How China became an economic powerhouse
Currently, China's economy boasts the world's highest GDP, above the USA. In fact, yes, the Chinese economy did overtake the States. That means it has a bigger economy than every Eurozone nation combined. Plus it's only likely to get bigger in the coming years. China's GDP Grows 6.7% currently.
So how did this happen? In this article, we present a timeline of the major events of the last 40 years that have seen China take over the financial world.
The Late 70s
Since October 1st 1949, China had been the world's largest communist state. Throughout this entire period, the economy had been strictly monitored and structured in accordance with government initiatives. 1978, however, was a year of huge economic reform, as the Central Committee increased the potential for market mechanics to affect the system, while planning a huge reduction in its control over the economy.
The first thing the rest of the world noticed was the sudden eagerness Chinese farmers had to trade with foreign food companies. For the first time, Chinese agricultural organisations were allowed to sell their surplus crops abroad.
Another key change came with the Duel Track System, also established that year. This created two prices for goods and services: one for State Owned Enterprises and a second for the private sector. So, while the SOEs would be offered lower prices, private companies would still be able to trade and grow.
The following year, the Law on Sino-Foreign Equity Joint Ventures was passed by the Committee, which officially allowed and encourage foreign companies to invest in the Chinese economy.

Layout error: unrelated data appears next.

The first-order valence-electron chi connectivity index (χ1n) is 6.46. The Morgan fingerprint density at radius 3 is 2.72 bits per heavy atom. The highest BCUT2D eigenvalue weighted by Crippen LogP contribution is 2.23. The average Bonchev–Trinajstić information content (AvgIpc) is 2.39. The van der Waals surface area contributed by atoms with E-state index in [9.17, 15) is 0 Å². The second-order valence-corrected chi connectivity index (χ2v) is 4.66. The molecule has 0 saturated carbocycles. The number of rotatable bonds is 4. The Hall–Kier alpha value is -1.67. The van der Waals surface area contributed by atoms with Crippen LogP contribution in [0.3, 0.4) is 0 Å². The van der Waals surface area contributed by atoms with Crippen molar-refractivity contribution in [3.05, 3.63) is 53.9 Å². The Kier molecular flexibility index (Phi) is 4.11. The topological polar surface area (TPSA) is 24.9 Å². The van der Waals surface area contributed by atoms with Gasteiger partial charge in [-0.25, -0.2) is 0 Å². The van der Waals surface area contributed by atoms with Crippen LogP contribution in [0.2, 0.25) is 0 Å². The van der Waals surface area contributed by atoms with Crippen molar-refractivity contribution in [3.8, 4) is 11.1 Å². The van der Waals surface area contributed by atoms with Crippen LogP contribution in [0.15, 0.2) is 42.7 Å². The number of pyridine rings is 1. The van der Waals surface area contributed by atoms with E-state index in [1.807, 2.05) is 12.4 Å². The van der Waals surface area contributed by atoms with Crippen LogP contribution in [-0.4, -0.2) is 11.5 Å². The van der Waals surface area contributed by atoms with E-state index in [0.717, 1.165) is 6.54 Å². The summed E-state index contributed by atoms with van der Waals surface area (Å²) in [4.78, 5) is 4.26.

The People's Republic of China marked the new decade by becoming an official member of the International Monetary Fund and the World Bank. In order to support foreign investment, the Committee created four ‘economic zones' that would be specifically structured to attract capital from abroad. These zones were in Zhuhai, Xiamen, Shenzhen and Shantou.
Over the next decade, several huge reforms were brought in to inject life into the Chinese economy.
• Household Responsibility Reform: This allowed China's farmers to keep their can retain surpluses rather than give them back to the government.
• The 6th Five Year Plan: For the first time, a Five Year Plan had the growth of a market-based economy at its core.
• Open Areas: In 1984, the state began work on 14 cities and ‘open areas' for investment that would not be governed by the red tape of other areas of the country.
• General Principles of Civil Law: This provide providing the legal structure needed for a market economy.
China began the 90s by opening its first ever stock markets in Shanghai and Shenzhen. Though, midway through the decade, inflation rates threatened to derail the economy, the Committee acted swiftly, bringing in banking reforms that controlled lending, easing the state through the late 90s Asian economic downturn.
In fact China was in a position to help other nations in the continent during this period, including Thailand, offering over $4 billion worth of aid to its neighbours.
The new millennium saw China moving ever closer to becoming a free market state, with membership of the World Trade Organisation spurring a number of reforms such as the elimination of domestic price controls and agricultural subsidies. Also share markets opened to foreign investment and private property was protected by the constitution.
By the end of the 2000s, China had reached an important understanding with the United States, with a ten year co-operation deal on sustainability and increased market access.
Thank to these huge steps taken over the last four decades, China is now one of the world's most influential economic states.